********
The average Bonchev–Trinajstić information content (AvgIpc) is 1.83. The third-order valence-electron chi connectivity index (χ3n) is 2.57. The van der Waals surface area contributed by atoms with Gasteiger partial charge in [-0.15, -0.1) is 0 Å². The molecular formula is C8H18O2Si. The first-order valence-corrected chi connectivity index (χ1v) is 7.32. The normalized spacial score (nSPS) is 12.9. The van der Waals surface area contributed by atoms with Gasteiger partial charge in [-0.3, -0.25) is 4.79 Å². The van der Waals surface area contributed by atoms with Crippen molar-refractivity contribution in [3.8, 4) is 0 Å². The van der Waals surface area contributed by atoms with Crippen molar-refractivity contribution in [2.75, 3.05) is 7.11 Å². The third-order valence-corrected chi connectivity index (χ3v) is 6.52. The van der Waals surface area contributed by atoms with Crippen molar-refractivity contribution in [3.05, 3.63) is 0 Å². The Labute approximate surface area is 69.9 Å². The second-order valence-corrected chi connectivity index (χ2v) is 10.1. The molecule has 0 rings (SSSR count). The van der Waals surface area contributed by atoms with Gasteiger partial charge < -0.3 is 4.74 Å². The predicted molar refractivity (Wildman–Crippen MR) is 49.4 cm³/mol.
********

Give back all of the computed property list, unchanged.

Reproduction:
The average Bonchev–Trinajstić information content (AvgIpc) is 1.83. The third-order valence-electron chi connectivity index (χ3n) is 2.57. The van der Waals surface area contributed by atoms with Gasteiger partial charge in [-0.15, -0.1) is 0 Å². The molecular formula is C8H18O2Si. The first-order valence-corrected chi connectivity index (χ1v) is 7.32. The normalized spacial score (nSPS) is 12.9. The van der Waals surface area contributed by atoms with Gasteiger partial charge in [-0.3, -0.25) is 4.79 Å². The van der Waals surface area contributed by atoms with Crippen molar-refractivity contribution in [3.8, 4) is 0 Å². The van der Waals surface area contributed by atoms with Crippen molar-refractivity contribution in [2.75, 3.05) is 7.11 Å². The third-order valence-corrected chi connectivity index (χ3v) is 6.52. The van der Waals surface area contributed by atoms with Crippen molar-refractivity contribution in [3.05, 3.63) is 0 Å². The Labute approximate surface area is 69.9 Å². The second-order valence-corrected chi connectivity index (χ2v) is 10.1. The molecule has 0 rings (SSSR count). The van der Waals surface area contributed by atoms with Gasteiger partial charge < -0.3 is 4.74 Å². The predicted molar refractivity (Wildman–Crippen MR) is 49.4 cm³/mol.